By Brian Segna
Feb. 5, 2007 9:30 p.m.
He’s not unlike an extremely specialized botanist. But with an expertise so acute that it spans just one plant. And his work is not dissimilar from that of a devout missionary. But with a mission far larger than that of any neighborhood priest.
It is this hybrid of pseudo-botany and alternative ministry that landed cannabis guru, ordained minister and UCLA alumnus (class of ’93) Craig X Rubin his first stint in Hollywood and, potentially, seven years in prison ““ all for what he believes is his mission from God.
It was his first book, “9021Grow,” and his flourishing fame in the pot world (and not his history degree from UCLA) that helped him secure the job of “Marijuana Consultant” for the award-winning Showtime television program, “Weeds,” starring Mary-Louise Parker.
“They would bring me in once or twice a year and I would give them like a five-hour presentation about what was going on in the pot world,” Rubin said. “The influence of the medical marijuana clubs, the prices, the strains, what was really hip and important in the pot world.”
Over the course of the first two seasons, Rubin advised the writers and producers about anything and everything that dealt with marijuana.
He recommended that the main character, Nancy (Parker), have a cover business for her marijuana dealing, he taught the writers and producers about the intricacies of growing weed, and he even successfully suggested that he be written into the script.
Appearing once in each of the two seasons of “Weeds,” Rubin played the role of a cannabis club owner selling weed in a variety of forms.
But to the real-life Rubin, that plant is more than just a weed ““ it is the Tree of Life. And he’s not alone in his beliefs.
On top of his budding Hollywood career, Rubin is the owner and reverend of a religious institution in Hollywood named Temple 420. His temple combines Judeo-Christian ideologies and focuses on the use of cannabis for religious purposes.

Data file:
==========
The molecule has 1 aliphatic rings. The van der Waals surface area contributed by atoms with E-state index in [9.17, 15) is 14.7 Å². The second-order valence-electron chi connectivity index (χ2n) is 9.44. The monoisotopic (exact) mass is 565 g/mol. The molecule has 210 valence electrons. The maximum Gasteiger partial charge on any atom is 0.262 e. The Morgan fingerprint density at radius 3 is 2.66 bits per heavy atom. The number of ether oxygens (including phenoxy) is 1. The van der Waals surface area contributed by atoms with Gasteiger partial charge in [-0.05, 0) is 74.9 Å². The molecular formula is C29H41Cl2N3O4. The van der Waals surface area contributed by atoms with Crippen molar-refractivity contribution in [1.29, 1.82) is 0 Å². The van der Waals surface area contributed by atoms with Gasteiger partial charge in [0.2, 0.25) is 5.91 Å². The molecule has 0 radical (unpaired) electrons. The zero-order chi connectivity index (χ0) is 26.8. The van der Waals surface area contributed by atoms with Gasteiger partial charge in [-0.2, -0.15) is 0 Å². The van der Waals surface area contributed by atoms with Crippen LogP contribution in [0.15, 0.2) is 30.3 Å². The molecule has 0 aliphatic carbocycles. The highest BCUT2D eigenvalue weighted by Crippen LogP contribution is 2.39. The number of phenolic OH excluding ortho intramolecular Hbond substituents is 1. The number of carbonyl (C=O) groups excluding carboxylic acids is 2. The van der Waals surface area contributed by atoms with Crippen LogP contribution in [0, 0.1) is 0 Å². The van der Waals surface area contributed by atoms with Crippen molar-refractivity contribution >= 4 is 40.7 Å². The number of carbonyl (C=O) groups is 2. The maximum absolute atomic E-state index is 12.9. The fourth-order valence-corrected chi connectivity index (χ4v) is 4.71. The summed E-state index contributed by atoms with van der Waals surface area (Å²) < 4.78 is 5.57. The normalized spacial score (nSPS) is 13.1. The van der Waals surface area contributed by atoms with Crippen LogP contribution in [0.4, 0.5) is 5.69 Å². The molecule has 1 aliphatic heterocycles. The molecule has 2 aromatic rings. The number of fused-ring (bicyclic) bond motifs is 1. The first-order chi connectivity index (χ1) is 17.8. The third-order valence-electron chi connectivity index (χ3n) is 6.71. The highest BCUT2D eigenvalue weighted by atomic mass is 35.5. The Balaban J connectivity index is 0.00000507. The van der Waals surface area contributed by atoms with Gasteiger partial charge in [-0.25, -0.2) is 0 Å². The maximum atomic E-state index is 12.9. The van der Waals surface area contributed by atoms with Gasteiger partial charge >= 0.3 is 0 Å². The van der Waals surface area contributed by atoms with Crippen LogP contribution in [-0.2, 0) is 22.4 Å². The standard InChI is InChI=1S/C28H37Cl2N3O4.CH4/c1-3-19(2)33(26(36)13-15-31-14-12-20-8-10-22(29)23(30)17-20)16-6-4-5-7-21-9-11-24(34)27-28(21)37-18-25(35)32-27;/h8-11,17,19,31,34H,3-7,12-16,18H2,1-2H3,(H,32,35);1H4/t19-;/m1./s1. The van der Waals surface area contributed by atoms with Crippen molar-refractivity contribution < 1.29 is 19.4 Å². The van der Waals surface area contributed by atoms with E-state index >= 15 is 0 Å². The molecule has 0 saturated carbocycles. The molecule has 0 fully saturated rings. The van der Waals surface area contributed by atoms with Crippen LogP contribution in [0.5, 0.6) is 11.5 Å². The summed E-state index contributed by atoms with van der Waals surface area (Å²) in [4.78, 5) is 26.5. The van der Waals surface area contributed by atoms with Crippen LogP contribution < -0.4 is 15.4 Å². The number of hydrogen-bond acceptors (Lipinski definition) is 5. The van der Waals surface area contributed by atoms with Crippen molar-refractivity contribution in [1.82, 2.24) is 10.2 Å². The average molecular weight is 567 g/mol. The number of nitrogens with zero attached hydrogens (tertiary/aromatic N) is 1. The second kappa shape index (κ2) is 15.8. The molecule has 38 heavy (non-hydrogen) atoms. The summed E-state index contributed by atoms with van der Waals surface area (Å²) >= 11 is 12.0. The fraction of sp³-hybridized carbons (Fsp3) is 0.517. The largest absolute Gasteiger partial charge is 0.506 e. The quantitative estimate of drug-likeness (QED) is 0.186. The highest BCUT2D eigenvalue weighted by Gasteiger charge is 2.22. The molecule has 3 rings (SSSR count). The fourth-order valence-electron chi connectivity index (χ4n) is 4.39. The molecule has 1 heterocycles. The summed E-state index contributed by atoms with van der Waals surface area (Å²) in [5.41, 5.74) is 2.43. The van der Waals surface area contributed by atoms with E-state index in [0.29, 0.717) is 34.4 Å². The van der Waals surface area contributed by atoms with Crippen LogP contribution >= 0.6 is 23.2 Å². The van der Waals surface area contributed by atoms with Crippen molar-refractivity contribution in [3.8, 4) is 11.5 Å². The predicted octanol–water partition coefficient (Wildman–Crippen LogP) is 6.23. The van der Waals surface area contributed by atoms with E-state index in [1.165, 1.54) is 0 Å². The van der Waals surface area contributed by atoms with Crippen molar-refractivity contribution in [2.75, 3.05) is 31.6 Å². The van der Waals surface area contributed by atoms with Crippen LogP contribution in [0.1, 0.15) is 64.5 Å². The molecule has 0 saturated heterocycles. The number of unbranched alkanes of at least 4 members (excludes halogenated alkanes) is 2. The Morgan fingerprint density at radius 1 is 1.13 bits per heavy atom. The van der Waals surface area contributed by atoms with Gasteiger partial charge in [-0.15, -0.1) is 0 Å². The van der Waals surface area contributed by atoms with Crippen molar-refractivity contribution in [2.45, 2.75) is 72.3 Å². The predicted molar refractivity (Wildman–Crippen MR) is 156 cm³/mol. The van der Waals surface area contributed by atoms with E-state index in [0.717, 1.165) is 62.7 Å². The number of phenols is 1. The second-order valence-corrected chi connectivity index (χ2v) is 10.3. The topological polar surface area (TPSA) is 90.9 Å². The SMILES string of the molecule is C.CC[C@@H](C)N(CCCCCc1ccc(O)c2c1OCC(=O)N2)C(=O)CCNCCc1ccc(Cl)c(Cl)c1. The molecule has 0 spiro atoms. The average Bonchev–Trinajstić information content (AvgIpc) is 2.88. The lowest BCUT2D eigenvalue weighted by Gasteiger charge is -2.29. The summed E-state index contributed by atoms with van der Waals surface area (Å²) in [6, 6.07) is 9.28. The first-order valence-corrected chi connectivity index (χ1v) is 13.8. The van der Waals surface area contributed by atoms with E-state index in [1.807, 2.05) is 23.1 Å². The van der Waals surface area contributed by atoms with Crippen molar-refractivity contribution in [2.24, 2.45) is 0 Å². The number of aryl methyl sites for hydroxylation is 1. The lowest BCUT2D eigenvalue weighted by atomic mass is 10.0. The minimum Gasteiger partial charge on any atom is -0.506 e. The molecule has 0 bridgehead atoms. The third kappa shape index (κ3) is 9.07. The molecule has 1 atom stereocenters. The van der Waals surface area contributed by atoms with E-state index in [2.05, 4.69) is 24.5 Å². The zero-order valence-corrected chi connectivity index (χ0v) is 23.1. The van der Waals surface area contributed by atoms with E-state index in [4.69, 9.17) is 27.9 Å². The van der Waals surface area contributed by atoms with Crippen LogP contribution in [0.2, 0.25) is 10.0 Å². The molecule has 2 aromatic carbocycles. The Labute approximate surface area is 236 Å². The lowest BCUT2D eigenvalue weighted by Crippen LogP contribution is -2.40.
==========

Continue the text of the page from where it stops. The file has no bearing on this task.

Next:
“Smoking marijuana is directly connected to our religion. But we don’t smoke cannabis during the religious services,” said Rubin. “We burn it as an incense.
“The smoke carries our prayers to heaven, to the Creator and around the world to others.”
The temple, which costs $100 to join, as well as $100 for annual dues, currently has a membership of 412 (a number which Rubin jokes is just eight shy of something special).
“This isn’t some popcorn religion that just popped up, like Scientology,” said Rubin. “We believe (marijuana) is a plant for the healing of all nations, as it states in Revelation 22. You can use it to make food, fuel, fiber, medicine, as well as many other products.”
Rubin offers services every Saturday and Sunday at 4:20 p.m., where he uses readings from the Old and New Testaments to spread the word of God, and helps connect the scripture to everyday lessons. Some have found the experience eye-opening.
“(The temple) has really opened my eyes in a lot of ways,” said Frank Lopez, a member of Temple 420. “Craig X helped me find the talents that I have. I enjoy working with kids and I have started working at the YMCA in child care.”
Following the verdict from a 2006 New Mexico court case, Gonzales v. O Centro Espirita Beneficente Uniao do Vegetal, which permitted the use of a Schedule 1 hallucinogen during religious ceremony, Rubin says he believed he was legally using and selling marijuana to members such as Lopez, as it was for religious purposes.
But last November, after actor Kevin Nealon, who plays Doug on “Weeds,” mentioned Rubin’s story while on KTLA Channel 5 promoting the last episode of the show, undercover police officer Tracy Fields joined the church later that day and purchased marijuana from Rubin. It was an incident that led to a police raid of the temple and a pending court trial that could put Rubin in prison for seven years.
“For a couple months, I didn’t sell any sacrament because I was worried about going to jail for seven years. But now after seeing the discovery of the prosecution, I realized they have no case,” said Rubin. “I’m about to change the law right now. I think there is a good chance now that (marijuana) is allowed for medical purposes, that they will want it for religious purposes, and then industrial purposes.”
Rubin says he is aware of 12 cannabis-using religious organizations throughout the nation. But it is his belief that the use of marijuana for religious purposes will quickly become more popular.
“I think this will be revolutionary, because in California it will now be proven that a religious organization will be protected,” said Josh Moscov, a spokesman for Temple 420. “The People v. Temple 420 will be a landmark decision.”